The possibility of governors checking senators has deeper implications for governmental relations in the United States. Here, it helps to start with a brief history lesson. For more than a century, the American people did not vote for U.S. senators. Prior to 1913, senators were selected by state legislatures. The 17th Amendment to the U.S. Constitution instituted direct election of senators, and so today, senators are chosen by statewide popular vote — just like governors.

There were many good reasons for this switch, not least of which was the value of people being able to select their own representatives. One objection, though, was that the 17th Amendment seemed to disempower state governments. When state legislators had the power to reappoint (or not), the feeling was that U.S. senators would retain at least some allegiance to their home-state governments. Today’s opponents of the direct election of senators — yes, they exist — make this same states’ rights argument.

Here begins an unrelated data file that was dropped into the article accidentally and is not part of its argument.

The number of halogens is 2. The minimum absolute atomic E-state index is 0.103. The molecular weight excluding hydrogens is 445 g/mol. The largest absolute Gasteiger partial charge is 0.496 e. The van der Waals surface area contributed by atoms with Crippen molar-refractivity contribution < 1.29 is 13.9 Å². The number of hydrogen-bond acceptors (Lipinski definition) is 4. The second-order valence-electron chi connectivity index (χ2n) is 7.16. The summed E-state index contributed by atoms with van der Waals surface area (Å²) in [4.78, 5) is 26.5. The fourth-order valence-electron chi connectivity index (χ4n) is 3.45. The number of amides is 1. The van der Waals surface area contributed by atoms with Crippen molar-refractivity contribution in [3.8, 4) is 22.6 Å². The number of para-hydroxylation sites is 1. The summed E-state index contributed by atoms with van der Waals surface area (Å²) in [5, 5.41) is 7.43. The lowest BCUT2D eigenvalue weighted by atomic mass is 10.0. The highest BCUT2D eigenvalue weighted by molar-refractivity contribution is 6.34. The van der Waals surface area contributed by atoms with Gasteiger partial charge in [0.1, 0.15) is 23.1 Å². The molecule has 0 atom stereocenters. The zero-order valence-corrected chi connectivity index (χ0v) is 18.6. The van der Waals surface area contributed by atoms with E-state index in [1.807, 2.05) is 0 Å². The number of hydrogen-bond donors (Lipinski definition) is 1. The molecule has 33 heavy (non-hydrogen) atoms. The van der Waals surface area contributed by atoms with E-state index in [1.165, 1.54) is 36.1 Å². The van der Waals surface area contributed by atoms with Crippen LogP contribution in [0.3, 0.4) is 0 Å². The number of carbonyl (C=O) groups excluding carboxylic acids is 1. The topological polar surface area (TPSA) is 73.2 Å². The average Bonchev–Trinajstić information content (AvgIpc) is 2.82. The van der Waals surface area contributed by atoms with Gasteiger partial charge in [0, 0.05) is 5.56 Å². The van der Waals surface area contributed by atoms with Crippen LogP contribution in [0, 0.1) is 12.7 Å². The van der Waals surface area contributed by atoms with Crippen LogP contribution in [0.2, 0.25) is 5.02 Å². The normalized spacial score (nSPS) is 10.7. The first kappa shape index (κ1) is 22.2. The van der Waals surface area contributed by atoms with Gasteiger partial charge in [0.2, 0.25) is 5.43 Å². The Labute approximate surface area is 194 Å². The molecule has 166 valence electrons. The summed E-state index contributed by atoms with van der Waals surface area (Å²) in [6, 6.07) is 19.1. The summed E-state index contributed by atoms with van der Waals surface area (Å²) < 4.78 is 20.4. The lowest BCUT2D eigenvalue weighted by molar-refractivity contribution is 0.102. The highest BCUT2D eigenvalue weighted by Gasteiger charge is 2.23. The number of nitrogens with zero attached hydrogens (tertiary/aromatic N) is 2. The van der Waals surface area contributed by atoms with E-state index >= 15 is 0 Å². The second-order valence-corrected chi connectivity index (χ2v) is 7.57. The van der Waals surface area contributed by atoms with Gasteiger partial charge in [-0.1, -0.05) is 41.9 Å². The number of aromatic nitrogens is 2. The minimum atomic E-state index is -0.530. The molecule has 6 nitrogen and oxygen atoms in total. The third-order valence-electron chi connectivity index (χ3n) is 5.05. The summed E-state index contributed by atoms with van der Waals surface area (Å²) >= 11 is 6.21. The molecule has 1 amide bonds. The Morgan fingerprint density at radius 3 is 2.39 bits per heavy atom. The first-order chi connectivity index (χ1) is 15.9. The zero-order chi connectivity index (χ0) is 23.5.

That brings us to the healthcare debate. As mentioned above, Gov. Sandoval has pushed hard against congressional Republicans’ attempts to undo ObamaCare and the Medicaid expansion. And his pressure, in part, seemed to help turn the state’s up-for-reelection senator against the Senate bill. By leveraging his popularity, Gov. Sandoval may have highlighted a way for state governments to reassert some power over the U.S. Senate: through political pressure from the governor.

Nevada is not the only place this tactic might be effective. I mentioned earlier Gov. Kasich’s lobbying in Ohio. Meanwhile, Sens. Jeff FlakeJeffrey (Jeff) Lane FlakeFive reasons why US faces chronic crisis at border Senate GOP faces retirement brain drain Former GOP lawmaker: Republican Party 'engulfed in lies and fear' MORE (R-Ariz.) and Heidi HeitkampMary (Heidi) Kathryn HeitkampBill Maher blasts removal of journalist at Teen Vogue Centrist Democrats pose major problem for progressives Harrison seen as front-runner to take over DNC at crucial moment MORE (D-N.D.) are up for reelection in 2018. They both trail their governors in popularity and come from states that accepted Medicaid expansion.